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dc.contributor.advisorStaniland, Hilton.
dc.creatorGengan, Amsha.
dc.date.accessioned2013-09-04T13:37:10Z
dc.date.available2013-09-04T13:37:10Z
dc.date.created2003
dc.date.issued2003
dc.identifier.urihttp://hdl.handle.net/10413/9538
dc.descriptionThesis (LL.M.)-University of Natal, Durban, 2003.en
dc.description.abstractThe origins of marine salvage law may be traced to a code of Rhodian Sea laws promulgated in 500BC. Presently, while salvage law retains the foundations of this early codification, it has undergone a complete metamorphosis in order to adapt to changing circumstances and new challenges of the 20th and 21st century. Over the past few decades there have been many major oil spills. When they occurred each spill, for different reasons was declared as the most environmentally damaging. In their wake, they leave a trail of death and destruction of the eco-system. As public concern for and awareness of the marine environment increases, governments and salvors face increased pressure to avert wide-scale pollution. In these instances, the stakes are high and the necessity and effectiveness of professional salvage only too clear. This study investigates the role played by the professional salvor and considers how the developments in the law have impacted upon the salvor's role in salvage operations. This work has its genesis with this background in mind. It is essentially a study of the changes and developments in the law of Marine Salvage. The law relating to salvage is dynamic and international in nature. Dynamic in that it needs to adapt to new economic and environmental factors. This study examines and explains how these economic and environmental factors impacted upon and necessitated changes to the law of salvage. It is international, in that salvage operations invariably involve parties from different countries. In some instances of large-scale pollution disasters the physical environment affected may encompass different countries/waters. At times the discussion into the practical aspects of the salvage operations, salvage tugs and the industry as a whole has a tendency to become rather technical. For this I make no apology, for the world of marine salvage has totally fascinated and captured my attention. In the international context the law relating to Salvage may be found in the International Convention on Salvage 1989. Many countries have ratified the convention and have subsequently enacted their own statutes based on the provisions of the Salvage convention. Other countries like South Africa have chosen not to ratify the convention and have formulated their own Statutes relating to the salvage. The salvage laws of the United Kingdom are perhaps mostly widely used. Its popularity may be attributed to London being the salvage arbitration capital of the world as well as the influential use of LOF in salvage operations which stipulates English law as the lex contractus. The United Kingdom has ratified the International Salvage Convention and enacted the Merchant Shipping (Salvage and Pollution) Act 1994 which gave effect to the provisions of the convention. The current statute regulating Salvage is the Merchant Shipping Act of 1995. The principal focus of this work will be English law, as applied in the United Kingdom as well as South African law. Passing reference is also made to the provisions of American law where relevant.en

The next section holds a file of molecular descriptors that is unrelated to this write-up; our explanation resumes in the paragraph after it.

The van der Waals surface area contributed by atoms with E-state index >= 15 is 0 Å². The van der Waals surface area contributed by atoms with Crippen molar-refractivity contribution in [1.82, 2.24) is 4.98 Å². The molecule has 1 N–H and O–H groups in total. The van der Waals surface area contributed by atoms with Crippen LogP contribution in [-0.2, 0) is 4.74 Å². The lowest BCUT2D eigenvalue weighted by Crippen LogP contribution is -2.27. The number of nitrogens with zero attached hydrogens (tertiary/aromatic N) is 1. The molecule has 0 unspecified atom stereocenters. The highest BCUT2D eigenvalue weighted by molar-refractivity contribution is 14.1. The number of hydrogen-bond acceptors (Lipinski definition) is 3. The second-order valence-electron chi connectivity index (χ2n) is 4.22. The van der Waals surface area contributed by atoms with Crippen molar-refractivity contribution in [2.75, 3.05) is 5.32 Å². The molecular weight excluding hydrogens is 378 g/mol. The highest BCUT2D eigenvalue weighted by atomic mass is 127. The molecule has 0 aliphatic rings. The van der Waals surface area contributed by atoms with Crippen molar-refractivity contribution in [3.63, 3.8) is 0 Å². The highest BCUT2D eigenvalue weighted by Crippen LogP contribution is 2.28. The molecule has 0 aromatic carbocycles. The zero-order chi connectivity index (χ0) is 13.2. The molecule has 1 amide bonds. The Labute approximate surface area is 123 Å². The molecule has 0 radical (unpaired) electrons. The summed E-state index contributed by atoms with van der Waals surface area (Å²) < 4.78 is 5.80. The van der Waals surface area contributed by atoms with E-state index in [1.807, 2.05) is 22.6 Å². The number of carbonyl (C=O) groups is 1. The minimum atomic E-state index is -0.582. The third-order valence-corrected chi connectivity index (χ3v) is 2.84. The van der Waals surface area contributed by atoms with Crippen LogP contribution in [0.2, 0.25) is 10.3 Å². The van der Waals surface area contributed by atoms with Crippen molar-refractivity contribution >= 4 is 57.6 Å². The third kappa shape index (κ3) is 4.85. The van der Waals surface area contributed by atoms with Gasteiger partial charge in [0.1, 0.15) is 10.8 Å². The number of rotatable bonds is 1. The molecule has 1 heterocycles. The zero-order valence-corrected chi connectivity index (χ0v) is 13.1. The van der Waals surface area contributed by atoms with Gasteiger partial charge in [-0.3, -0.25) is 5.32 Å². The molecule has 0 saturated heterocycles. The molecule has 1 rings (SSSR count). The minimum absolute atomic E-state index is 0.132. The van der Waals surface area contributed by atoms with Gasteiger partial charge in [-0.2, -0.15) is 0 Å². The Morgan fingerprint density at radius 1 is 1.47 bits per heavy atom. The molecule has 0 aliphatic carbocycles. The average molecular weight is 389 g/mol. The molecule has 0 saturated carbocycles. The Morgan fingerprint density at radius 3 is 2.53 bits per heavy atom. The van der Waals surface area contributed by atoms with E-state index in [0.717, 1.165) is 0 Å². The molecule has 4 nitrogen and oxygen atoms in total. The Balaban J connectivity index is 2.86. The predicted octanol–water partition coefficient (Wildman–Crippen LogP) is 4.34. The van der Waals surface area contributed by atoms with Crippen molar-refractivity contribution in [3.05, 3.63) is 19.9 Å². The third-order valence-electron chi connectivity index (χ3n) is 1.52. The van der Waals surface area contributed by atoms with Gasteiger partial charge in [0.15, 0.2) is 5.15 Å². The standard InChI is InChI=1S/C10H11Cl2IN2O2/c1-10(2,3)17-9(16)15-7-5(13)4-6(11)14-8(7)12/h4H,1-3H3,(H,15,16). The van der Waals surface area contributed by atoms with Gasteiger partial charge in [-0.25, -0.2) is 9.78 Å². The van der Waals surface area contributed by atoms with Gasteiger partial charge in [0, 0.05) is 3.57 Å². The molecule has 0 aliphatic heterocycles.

dc.language.isoen_ZAen
dc.subjectMarine pollution--Law and legislation.en
dc.subjectOil pollution of the sea.en
dc.subjectEnvironmental law.en
dc.subjectSalvage.en
dc.subjectTheses--Law.en
dc.titleMarine salvage : from Rhodian law to Lloyd's open form, 2000.en
dc.typeThesisen


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